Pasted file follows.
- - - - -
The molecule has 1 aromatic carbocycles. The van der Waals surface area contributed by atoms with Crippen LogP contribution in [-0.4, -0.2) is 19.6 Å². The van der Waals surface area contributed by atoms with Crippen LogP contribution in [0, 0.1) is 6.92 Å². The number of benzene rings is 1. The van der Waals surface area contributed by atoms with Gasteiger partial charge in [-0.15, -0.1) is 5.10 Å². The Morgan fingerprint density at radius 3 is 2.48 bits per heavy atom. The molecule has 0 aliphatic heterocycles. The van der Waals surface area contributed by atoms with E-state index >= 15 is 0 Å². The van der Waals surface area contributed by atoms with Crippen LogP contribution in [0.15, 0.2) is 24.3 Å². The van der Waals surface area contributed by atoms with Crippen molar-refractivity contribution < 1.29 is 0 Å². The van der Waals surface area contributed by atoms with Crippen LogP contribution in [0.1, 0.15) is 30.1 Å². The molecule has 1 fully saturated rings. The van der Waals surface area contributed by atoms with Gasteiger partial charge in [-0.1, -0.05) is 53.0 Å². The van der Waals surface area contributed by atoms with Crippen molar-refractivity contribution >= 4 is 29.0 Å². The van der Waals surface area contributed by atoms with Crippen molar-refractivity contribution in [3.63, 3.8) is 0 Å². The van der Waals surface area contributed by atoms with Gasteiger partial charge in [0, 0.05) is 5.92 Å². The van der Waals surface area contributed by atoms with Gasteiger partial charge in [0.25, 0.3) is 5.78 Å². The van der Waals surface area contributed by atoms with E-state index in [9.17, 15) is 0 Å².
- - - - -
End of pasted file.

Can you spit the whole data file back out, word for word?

The molecule has 1 aromatic carbocycles. The van der Waals surface area contributed by atoms with Crippen LogP contribution in [-0.4, -0.2) is 19.6 Å². The van der Waals surface area contributed by atoms with Crippen LogP contribution in [0, 0.1) is 6.92 Å². The number of benzene rings is 1. The van der Waals surface area contributed by atoms with Gasteiger partial charge in [-0.15, -0.1) is 5.10 Å². The Morgan fingerprint density at radius 3 is 2.48 bits per heavy atom. The molecule has 0 aliphatic heterocycles. The van der Waals surface area contributed by atoms with E-state index >= 15 is 0 Å². The van der Waals surface area contributed by atoms with Crippen LogP contribution in [0.15, 0.2) is 24.3 Å². The van der Waals surface area contributed by atoms with Crippen molar-refractivity contribution < 1.29 is 0 Å². The van der Waals surface area contributed by atoms with Crippen LogP contribution in [0.1, 0.15) is 30.1 Å². The molecule has 1 fully saturated rings. The van der Waals surface area contributed by atoms with Gasteiger partial charge in [-0.1, -0.05) is 53.0 Å². The van der Waals surface area contributed by atoms with Crippen molar-refractivity contribution >= 4 is 29.0 Å². The van der Waals surface area contributed by atoms with Crippen molar-refractivity contribution in [3.63, 3.8) is 0 Å². The van der Waals surface area contributed by atoms with Gasteiger partial charge in [0, 0.05) is 5.92 Å². The van der Waals surface area contributed by atoms with Gasteiger partial charge in [0.25, 0.3) is 5.78 Å². The van der Waals surface area contributed by atoms with E-state index in [9.17, 15) is 0 Å².